Lid lag results from the effects of too much thyroid hormone and will go away if your thyroid hormone levels are lowered or you are treated with a beta-blocker medication.
Generally, the changes to the eyes reach a burnout period within a two-year time frame and then stop. Severe cases of TED can progress to blindness, even with proper intervention, but this is very rare.
Sometimes the eyes get better by themselves, but often, after the burnout period, the eyes remain changed but do not get any worse. An ophthalmologist can measure the severity of the eye changes with an instrument called an exophthalmometer, which measures the degree to which the eyes protrude from the skull.
Treating Thyroid Eye Disease
You cannot treat TED if you don’t know you have TED. In some cases, the eye symptoms may precede other signs of thyroid disease. In other cases, the eye symptoms may not appear until long after the thyroid disease is treated. So it is important to recognize that the symptoms of TED are related to thyroid disease in the ? rst place before any effective treatments for TED can be planned. In cases where the eye symptoms appear before any signs of thyroid disease, a good doctor will try to discover reasons for the symptoms, and exclude other causes, such as tumors in the eye socket, which would be evaluated with an MRI or a CT scan. In some cases, when the hyperthyroidism is treated, the eyes tend to get better—even before burnout occurs.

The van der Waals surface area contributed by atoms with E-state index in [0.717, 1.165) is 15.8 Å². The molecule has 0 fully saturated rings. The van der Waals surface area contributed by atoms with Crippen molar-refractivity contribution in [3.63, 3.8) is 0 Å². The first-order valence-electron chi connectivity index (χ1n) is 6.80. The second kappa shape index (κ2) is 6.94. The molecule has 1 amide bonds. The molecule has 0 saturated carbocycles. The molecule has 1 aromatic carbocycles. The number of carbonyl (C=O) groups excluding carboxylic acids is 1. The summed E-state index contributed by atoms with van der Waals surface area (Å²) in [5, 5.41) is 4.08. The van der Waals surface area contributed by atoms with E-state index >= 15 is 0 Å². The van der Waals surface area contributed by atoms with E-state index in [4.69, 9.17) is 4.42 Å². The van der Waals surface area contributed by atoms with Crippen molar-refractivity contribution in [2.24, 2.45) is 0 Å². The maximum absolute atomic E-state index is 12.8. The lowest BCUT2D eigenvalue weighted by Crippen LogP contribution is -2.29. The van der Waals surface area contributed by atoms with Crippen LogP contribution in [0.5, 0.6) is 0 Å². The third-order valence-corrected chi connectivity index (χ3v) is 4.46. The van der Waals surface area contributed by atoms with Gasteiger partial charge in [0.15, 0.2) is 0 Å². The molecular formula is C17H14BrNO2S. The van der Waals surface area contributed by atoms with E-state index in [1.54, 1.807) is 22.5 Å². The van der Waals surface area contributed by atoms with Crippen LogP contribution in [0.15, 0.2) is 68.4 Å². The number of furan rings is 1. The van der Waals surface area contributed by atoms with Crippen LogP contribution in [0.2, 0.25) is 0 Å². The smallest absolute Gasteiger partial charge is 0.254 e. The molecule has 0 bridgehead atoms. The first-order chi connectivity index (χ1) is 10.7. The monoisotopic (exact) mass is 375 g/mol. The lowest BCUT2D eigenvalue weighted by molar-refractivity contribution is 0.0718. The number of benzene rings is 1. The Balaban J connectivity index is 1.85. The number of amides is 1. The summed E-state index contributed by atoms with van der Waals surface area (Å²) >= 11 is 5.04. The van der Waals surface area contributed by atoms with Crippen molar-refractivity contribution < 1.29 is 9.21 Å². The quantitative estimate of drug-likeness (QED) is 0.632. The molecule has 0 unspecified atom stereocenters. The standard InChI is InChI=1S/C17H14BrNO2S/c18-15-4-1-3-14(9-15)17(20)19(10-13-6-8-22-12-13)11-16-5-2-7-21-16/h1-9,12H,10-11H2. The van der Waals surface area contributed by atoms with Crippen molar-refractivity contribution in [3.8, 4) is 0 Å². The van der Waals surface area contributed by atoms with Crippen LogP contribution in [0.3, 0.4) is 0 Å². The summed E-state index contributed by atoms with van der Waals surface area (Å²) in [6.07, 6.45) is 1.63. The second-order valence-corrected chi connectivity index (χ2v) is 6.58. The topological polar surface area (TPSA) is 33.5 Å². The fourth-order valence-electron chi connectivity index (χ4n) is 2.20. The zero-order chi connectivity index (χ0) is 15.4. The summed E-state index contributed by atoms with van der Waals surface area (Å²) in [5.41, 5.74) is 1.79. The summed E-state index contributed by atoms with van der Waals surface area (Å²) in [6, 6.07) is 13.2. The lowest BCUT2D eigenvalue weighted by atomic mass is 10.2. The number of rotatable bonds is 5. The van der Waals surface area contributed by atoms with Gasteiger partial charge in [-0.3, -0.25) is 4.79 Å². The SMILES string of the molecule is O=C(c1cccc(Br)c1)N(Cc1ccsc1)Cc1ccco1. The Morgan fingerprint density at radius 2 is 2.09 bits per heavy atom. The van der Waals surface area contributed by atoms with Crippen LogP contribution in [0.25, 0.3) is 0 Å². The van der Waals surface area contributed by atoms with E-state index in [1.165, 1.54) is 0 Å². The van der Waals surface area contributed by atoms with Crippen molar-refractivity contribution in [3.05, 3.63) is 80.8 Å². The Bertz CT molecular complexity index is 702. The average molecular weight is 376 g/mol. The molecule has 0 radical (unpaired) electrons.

And TED in the absence of hyperthyroidism tends to be much easier to treat. If hyperthyroidism is treated with radioactive iodine, it may make TED worse.
The ? rst step in treating TED is using arti? cial tears during the day and lubricating ointment at bedtime. If TED becomes worse, the next step is to prescribe prednisone, a steroid, which reduces swelling and in? ammation causing the more severe TED symptoms. Steroids have numerous side effects, however, and you’ll need to make an informed decision in balancing these side effects against the TED symptoms. The other problem with steroids is that once you go off of them, TED symptoms can resume and may even get worse.
If you choose not to go on steroids, you can have radiation therapy, or you may be a candidate for a surgical procedure known as orbital decompression surgery. These treatments are very involved, beyond what can be covered here. Your doctor can help you determine if these options might be a good choice for you.